Editor’s Note: Amy Bass (@bassab1) is professor of sport studies at Manhattanville College and the author of “One Goal: A Coach, a Team, and the Game That Brought a Divided Town Together” and “Not the Triumph but the Struggle: The 1968 Olympics and the Making of the Black Athlete,” among other titles. The views expressed here are solely hers. Read more opinion on CNN.
Of all the clutch performances in sport — walk-off grand slams in baseball, buzzer-beaters in basketball, penalty kicks in soccer, Hail Marys in football — none stands more firmly in my memory than gymnast Mary Lou Retton’s perfect 10 on vault in 1984 at the Los Angeles Olympic Games, which secured her historic all-around title.
With Retton hospitalized since early October with a rare form of pneumonia and having suffered Wednesday, according to her daughter’s latest Instagram update, a “pretty scary setback,” our virtual bedside vigil in this particularly dark moment in the world continues, fearing bad news while craving the possibility of good.
The iconic gymnast, an explosive pixie who became the first American woman to win all-around gold at the Olympic Games, helped launch the US dynasty in the sport, a dynasty that just grabbed yet another world crown two weeks ago in Antwerp, Belgium, led by the indomitable Simone Biles.
A physical powerhouse, Retton was the first US success story of now-controversial coaching duo Bela and Martha Karolyi, who defected from Romania to the US in 1981. Her all-around gold, one of a 16-medal haul by the Americans that year, became the foundation for the likes of the Magnificent Seven (1996) and the Fierce Five (2012), as well as a long list of champions: Carly Patterson, Gabby Douglas, Nastia Liukin, Suni Lee and — of course — Biles.
Retton and her five Olympic medals brought US gymnastics into the light, a child of the Cold War who dominated in the absence of the boycotting Soviet team, putting Americans as contenders on a world gymnastics stage. The Karolyis’ previous protégé, the singular Nadia Comaneci, as well as Belarusian phenom Olga Korbut, had reconfigured the sport in the 1970s with an audacious sense of power and strength at its center — Korbut’s daring (and banned) “dead loop” is a good example.
Retton built on their transformations, creating a foundation in the US that helped pave the way for the sorcery of Biles. Indeed, it seemed that history was folding back on itself after the recent World Championships when Russian coach Valentina Rodionenko criticized Biles’ historic win, which included the naming of a fifth element – the Yurchenko double pike, now the Biles II. “There is simply nothing to watch,” Rodionenko said of Biles’ win. “She has no great performance, only difficulty.”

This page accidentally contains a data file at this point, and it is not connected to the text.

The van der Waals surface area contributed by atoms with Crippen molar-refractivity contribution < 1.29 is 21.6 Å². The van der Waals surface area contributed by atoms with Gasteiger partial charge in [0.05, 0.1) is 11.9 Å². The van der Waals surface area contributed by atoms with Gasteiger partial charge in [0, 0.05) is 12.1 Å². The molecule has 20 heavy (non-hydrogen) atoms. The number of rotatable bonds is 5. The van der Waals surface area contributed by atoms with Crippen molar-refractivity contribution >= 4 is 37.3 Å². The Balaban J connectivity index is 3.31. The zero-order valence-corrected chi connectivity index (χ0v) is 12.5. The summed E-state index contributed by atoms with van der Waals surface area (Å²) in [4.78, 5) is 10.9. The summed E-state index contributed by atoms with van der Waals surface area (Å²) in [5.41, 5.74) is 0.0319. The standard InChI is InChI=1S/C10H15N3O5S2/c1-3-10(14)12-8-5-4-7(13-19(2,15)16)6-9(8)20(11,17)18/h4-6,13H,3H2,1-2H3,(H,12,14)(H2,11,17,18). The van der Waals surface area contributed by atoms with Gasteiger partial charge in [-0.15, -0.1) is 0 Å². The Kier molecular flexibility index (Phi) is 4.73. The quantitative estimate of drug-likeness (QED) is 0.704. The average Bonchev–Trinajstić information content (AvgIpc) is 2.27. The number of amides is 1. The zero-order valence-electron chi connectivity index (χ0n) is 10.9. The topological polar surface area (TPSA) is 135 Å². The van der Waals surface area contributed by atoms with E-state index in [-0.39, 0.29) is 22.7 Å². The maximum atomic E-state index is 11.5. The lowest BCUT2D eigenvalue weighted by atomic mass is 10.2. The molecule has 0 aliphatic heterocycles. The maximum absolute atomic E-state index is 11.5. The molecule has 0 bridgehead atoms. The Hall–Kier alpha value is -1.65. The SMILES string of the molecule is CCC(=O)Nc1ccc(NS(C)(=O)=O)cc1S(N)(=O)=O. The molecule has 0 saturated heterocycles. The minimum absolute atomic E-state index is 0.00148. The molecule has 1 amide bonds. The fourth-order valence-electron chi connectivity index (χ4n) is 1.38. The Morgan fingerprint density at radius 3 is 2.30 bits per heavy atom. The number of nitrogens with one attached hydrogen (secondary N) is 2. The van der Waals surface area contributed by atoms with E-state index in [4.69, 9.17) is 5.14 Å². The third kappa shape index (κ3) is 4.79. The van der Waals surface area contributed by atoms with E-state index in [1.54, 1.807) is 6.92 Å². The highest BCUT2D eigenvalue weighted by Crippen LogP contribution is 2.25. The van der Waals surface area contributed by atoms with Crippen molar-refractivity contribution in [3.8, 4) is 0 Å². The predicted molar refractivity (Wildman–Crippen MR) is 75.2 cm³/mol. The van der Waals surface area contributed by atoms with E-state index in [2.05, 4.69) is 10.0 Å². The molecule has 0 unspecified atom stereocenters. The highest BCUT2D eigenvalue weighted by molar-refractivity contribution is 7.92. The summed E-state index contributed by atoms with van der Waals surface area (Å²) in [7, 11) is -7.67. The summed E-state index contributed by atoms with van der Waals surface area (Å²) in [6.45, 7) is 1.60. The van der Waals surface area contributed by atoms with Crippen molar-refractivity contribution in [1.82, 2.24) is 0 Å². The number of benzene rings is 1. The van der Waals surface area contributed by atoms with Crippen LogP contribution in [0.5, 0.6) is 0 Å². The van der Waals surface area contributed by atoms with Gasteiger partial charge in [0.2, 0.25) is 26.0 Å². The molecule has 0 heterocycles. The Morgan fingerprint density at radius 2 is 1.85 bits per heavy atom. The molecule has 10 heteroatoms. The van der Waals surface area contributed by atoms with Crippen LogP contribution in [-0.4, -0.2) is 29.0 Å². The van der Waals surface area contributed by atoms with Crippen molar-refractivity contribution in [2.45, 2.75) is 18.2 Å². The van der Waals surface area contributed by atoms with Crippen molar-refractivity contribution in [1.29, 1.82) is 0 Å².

Retton sealed the revolution when she pounded toward the vault, needing a perfect 10 (which she had already nabbed on the floor) to beat Romania’s Ecaterina Szabo for the gold. And when she stuck that vault, a full twisting Tsukahara, the only woman in the world who did it (sound familiar?), she knew – clenched fists overhead, jumping for joy, it was clear that she felt that gold medal before she had officially won it. She had vaulted into our hearts, onto a Wheaties box, and on the cover of Sports Illustrated…twice.
Now, that explosion of power, that seemingly limitless grin, continues to fight for her life, occupying a scary space — a space filled with questions about health and insurance and care — that makes all of us who have known and loved her for some four decades, feel a bit more fragile, a bit more precarious.
She, like Comaneci and Korbut before, not only inspired the generations of gymnasts who followed, but also those of us who sat in the cheap seats and now exist in a bit of a generational sandwich, not old quite yet but also, alas, not exactly young, fans who idolized her as someone who was petite and sparkly but also strong as hell.
And thus, we continue to watch, waiting for updates from her daughters while remembering her clutch moment — one that rivals Brandi Chastain’s penalty shot to defeat China for the title in the 1999 World Cup or Mike Eruzione’s game winning goal over the Soviets at the Lake Placid Winter Olympics in 1980 that paved the way for a gold medal. We can only hope for another perfect score.
Correction: This essay has been updated to include the correct Olympic year for the 'Fierce Five.'